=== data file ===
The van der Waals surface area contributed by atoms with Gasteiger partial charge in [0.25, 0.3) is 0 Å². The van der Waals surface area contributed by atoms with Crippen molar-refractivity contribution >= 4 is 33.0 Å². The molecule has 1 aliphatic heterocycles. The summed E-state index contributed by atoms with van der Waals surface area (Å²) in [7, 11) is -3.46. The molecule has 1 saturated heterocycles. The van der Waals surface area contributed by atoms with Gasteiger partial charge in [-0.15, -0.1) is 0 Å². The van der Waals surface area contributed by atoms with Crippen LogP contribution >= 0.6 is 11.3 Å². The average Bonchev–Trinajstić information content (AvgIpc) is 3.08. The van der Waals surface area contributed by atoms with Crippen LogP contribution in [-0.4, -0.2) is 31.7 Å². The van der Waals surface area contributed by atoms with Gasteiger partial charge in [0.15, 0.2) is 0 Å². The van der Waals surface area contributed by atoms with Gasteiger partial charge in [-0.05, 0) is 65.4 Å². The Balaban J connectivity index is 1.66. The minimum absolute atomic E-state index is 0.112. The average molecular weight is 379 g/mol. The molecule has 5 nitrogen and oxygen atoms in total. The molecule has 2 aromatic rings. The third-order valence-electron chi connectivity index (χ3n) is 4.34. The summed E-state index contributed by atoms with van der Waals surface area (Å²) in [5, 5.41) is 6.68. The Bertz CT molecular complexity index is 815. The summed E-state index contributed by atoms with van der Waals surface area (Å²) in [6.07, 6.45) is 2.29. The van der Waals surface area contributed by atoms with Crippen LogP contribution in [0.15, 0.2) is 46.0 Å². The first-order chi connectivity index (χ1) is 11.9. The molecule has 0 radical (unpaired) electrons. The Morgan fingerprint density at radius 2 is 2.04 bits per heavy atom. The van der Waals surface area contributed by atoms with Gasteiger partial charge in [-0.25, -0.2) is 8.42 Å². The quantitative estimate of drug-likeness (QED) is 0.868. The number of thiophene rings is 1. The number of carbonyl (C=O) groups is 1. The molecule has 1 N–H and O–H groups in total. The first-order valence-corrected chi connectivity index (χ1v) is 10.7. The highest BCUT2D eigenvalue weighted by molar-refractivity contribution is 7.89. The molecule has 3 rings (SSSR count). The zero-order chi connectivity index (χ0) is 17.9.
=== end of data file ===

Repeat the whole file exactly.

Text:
The van der Waals surface area contributed by atoms with Gasteiger partial charge in [0.25, 0.3) is 0 Å². The van der Waals surface area contributed by atoms with Crippen molar-refractivity contribution >= 4 is 33.0 Å². The molecule has 1 aliphatic heterocycles. The summed E-state index contributed by atoms with van der Waals surface area (Å²) in [7, 11) is -3.46. The molecule has 1 saturated heterocycles. The van der Waals surface area contributed by atoms with Gasteiger partial charge in [-0.15, -0.1) is 0 Å². The van der Waals surface area contributed by atoms with Crippen LogP contribution >= 0.6 is 11.3 Å². The average Bonchev–Trinajstić information content (AvgIpc) is 3.08. The van der Waals surface area contributed by atoms with Crippen LogP contribution in [-0.4, -0.2) is 31.7 Å². The van der Waals surface area contributed by atoms with Gasteiger partial charge in [0.15, 0.2) is 0 Å². The van der Waals surface area contributed by atoms with Gasteiger partial charge in [-0.05, 0) is 65.4 Å². The Balaban J connectivity index is 1.66. The minimum absolute atomic E-state index is 0.112. The average molecular weight is 379 g/mol. The molecule has 5 nitrogen and oxygen atoms in total. The molecule has 2 aromatic rings. The third-order valence-electron chi connectivity index (χ3n) is 4.34. The summed E-state index contributed by atoms with van der Waals surface area (Å²) in [5, 5.41) is 6.68. The Bertz CT molecular complexity index is 815. The summed E-state index contributed by atoms with van der Waals surface area (Å²) in [6.07, 6.45) is 2.29. The van der Waals surface area contributed by atoms with Crippen LogP contribution in [0.15, 0.2) is 46.0 Å². The first-order chi connectivity index (χ1) is 11.9. The molecule has 0 radical (unpaired) electrons. The Morgan fingerprint density at radius 2 is 2.04 bits per heavy atom. The van der Waals surface area contributed by atoms with Gasteiger partial charge in [-0.25, -0.2) is 8.42 Å². The quantitative estimate of drug-likeness (QED) is 0.868. The number of thiophene rings is 1. The number of carbonyl (C=O) groups is 1. The molecule has 1 N–H and O–H groups in total. The first-order valence-corrected chi connectivity index (χ1v) is 10.7. The highest BCUT2D eigenvalue weighted by molar-refractivity contribution is 7.89. The molecule has 3 rings (SSSR count). The zero-order chi connectivity index (χ0) is 17.9.